Reps, Sets, and Intensity: The research shows that you can perform anywhere from 3-7 sets of contrast training and still see results. You should keep the reps between 1-5, keeping every movement quick and explosive. Remember, not to sacrifice quality for quantity. Finally, you should keep the resisted movement between 80-90% of your one rep max. Be sure to keep 1 to 3 reps in the tank so as to not over-exhaust the muscles for the explosive movement.

Shortcut #3: Overcoming Isometric

contrast training

Although this method hasn’t been heavily researched, myself and other top coaches in the industry have been using it with great results. And it creates such rapid results that some coaches have their athletes perform overcoming isometric movements before games. It works that well.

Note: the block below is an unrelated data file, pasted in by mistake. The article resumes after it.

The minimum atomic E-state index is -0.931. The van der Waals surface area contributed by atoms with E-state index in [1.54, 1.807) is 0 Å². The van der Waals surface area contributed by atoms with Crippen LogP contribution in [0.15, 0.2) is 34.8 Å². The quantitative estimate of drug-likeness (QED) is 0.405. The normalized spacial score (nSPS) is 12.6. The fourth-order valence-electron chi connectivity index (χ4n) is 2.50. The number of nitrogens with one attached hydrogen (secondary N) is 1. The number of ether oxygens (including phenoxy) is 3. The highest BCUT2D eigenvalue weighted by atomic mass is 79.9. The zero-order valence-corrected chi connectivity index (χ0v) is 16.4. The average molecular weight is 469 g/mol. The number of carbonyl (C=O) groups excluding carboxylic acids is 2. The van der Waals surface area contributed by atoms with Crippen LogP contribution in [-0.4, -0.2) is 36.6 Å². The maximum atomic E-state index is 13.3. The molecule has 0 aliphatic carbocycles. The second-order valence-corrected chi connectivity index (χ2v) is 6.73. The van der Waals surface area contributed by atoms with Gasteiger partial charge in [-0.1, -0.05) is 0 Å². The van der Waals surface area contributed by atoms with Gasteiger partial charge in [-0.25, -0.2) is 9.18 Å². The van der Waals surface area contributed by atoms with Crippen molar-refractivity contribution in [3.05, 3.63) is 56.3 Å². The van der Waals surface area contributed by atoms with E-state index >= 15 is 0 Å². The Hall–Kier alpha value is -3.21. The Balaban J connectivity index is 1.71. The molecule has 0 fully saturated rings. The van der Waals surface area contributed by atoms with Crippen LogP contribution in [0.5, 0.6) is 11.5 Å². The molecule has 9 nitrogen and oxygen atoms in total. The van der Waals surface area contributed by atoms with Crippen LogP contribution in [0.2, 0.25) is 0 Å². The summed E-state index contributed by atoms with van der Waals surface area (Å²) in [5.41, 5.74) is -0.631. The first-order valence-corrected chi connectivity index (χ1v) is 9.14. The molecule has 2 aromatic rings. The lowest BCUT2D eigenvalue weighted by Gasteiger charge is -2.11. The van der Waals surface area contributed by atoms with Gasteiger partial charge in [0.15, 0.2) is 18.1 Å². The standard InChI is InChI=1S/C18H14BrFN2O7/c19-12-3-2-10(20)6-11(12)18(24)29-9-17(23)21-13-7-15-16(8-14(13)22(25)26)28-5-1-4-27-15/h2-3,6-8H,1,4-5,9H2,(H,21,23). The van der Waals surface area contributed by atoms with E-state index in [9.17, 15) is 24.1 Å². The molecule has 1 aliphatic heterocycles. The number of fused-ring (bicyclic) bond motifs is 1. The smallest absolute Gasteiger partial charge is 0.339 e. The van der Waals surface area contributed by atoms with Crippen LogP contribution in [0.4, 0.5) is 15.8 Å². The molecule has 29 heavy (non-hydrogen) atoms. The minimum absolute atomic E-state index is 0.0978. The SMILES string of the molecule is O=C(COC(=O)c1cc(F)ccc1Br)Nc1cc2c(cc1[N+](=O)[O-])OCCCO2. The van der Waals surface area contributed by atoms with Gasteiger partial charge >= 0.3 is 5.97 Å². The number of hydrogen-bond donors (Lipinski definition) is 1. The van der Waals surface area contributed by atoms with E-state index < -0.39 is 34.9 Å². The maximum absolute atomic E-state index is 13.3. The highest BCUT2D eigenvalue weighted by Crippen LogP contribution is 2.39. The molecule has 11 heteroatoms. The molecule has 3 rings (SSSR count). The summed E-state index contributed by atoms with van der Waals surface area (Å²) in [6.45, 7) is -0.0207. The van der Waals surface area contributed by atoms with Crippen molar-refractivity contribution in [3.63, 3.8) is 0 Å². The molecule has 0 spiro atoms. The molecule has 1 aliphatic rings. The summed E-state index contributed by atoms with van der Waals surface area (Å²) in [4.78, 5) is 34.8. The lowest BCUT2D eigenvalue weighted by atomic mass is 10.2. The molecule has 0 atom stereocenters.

So what is overcoming isometric training?

Overcoming isometric training is performed by pushing or pulling against immovable resistance. The idea is that by pushing or pulling against immovable resistance, you are tiring out the initial motor units responsible for your muscular contractions and recruiting larger, more fast twitch motor units. Over time, your body will naturally recruit these larger, more fast twitch motor units first. This will make you more powerful and explosive.

You can also use overcoming isometrics in conjunction with explosive movements in contrast training fashion. In fact, one study found that athletes saw an 8.6% increase in peak power after performing overcoming isometrics. That might explain why so many coaches have their athletes performing overcoming isometrics before their competitions.

How Do You Use Overcoming Isometrics?